Evil Fan (work in progress)


Title: Evil Fan
Status: work in progress
Genre: Horror
Running time: to be determined
Cast size: 1M, 3F
Tag line: Sometimes you can’t get rid of an evil fan.
Blurb:
Dolores believes she is being haunted by the ghost of her stalker who she killed in self-defense after one of her singing performances. Unfortunately for her, the truth is much, much worse.

This is a work in progress and is likely to change before production. Performance without written permission of the playwright is strictly prohibited.

EVIL FAN

a play
by
Chas Belov

Copyright © Charles Belov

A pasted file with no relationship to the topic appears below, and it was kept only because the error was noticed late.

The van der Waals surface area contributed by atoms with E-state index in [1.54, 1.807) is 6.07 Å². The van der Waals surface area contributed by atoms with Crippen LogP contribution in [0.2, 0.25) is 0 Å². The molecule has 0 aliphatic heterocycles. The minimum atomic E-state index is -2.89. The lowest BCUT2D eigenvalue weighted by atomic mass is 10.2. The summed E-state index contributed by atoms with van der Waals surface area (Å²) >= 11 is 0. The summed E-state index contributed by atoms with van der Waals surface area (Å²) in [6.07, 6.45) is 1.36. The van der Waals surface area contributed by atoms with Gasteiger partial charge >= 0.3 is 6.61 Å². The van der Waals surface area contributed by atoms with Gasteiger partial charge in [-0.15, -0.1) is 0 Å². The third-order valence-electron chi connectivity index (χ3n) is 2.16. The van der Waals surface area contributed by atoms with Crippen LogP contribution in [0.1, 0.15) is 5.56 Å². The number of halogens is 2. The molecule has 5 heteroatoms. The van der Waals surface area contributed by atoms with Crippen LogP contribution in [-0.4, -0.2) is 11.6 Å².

All rights reserved.

#1011

CHARACTERS

DOLORES An adult female.
BEAUREGARD An adult male, dead.
CONRAD Beauregard’s identical surviving twin.
FRANCESCA An adult female.
DR. WHITE An adult female.

BEAUREGARD and CONRAD are actually the same character and are to be played by the same actor.

SETTING

Dolores’s drawing room.

TIME

Now and then.

NOTE
“Blancmange” – cornstarch pudding, and Dolores’s pet name for Beauregard – is pronounced approximately “Bluh-manzh.” A French pronunciation would not be out of order.

EVIL FAN

(Dolores’s drawing room. A writing desk or perhaps a table is present, with paper, envelopes, and writing implements. Dolores enters and sits at the desk. She picks up a sheet of paper and a pen and begins writing.)

DOLORES
(As she writes; “Bluh-manzh”)